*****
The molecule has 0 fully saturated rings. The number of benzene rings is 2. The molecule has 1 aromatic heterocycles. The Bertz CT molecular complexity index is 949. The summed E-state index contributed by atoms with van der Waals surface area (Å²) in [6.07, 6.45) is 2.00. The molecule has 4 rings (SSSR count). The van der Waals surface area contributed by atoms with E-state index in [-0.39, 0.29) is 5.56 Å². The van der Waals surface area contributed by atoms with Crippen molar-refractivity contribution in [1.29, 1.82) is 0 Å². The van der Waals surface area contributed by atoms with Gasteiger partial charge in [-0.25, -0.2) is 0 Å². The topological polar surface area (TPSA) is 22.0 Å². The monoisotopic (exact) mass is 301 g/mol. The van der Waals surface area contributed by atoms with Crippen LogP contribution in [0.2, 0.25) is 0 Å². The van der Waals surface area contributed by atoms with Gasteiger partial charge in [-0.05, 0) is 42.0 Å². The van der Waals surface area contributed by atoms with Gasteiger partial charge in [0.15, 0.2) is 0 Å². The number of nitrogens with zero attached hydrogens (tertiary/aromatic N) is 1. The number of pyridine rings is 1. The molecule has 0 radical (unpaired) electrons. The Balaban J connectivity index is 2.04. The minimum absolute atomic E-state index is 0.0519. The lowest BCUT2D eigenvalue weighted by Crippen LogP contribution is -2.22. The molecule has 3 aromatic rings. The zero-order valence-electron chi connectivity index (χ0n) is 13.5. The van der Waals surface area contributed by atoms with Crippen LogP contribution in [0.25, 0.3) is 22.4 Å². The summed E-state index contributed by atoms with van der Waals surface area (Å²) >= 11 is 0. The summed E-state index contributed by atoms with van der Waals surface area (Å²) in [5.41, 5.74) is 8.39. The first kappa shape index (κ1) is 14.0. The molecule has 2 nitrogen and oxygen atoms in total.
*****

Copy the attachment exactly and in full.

The molecule has 0 fully saturated rings. The number of benzene rings is 2. The molecule has 1 aromatic heterocycles. The Bertz CT molecular complexity index is 949. The summed E-state index contributed by atoms with van der Waals surface area (Å²) in [6.07, 6.45) is 2.00. The molecule has 4 rings (SSSR count). The van der Waals surface area contributed by atoms with E-state index in [-0.39, 0.29) is 5.56 Å². The van der Waals surface area contributed by atoms with Crippen molar-refractivity contribution in [1.29, 1.82) is 0 Å². The van der Waals surface area contributed by atoms with Gasteiger partial charge in [-0.25, -0.2) is 0 Å². The topological polar surface area (TPSA) is 22.0 Å². The monoisotopic (exact) mass is 301 g/mol. The van der Waals surface area contributed by atoms with Crippen LogP contribution in [0.2, 0.25) is 0 Å². The van der Waals surface area contributed by atoms with Gasteiger partial charge in [-0.05, 0) is 42.0 Å². The van der Waals surface area contributed by atoms with Gasteiger partial charge in [0.15, 0.2) is 0 Å². The number of nitrogens with zero attached hydrogens (tertiary/aromatic N) is 1. The number of pyridine rings is 1. The molecule has 0 radical (unpaired) electrons. The Balaban J connectivity index is 2.04. The minimum absolute atomic E-state index is 0.0519. The lowest BCUT2D eigenvalue weighted by Crippen LogP contribution is -2.22. The molecule has 3 aromatic rings. The zero-order valence-electron chi connectivity index (χ0n) is 13.5. The van der Waals surface area contributed by atoms with Crippen LogP contribution in [0.25, 0.3) is 22.4 Å². The summed E-state index contributed by atoms with van der Waals surface area (Å²) >= 11 is 0. The summed E-state index contributed by atoms with van der Waals surface area (Å²) in [5.41, 5.74) is 8.39. The first kappa shape index (κ1) is 14.0. The molecule has 2 nitrogen and oxygen atoms in total.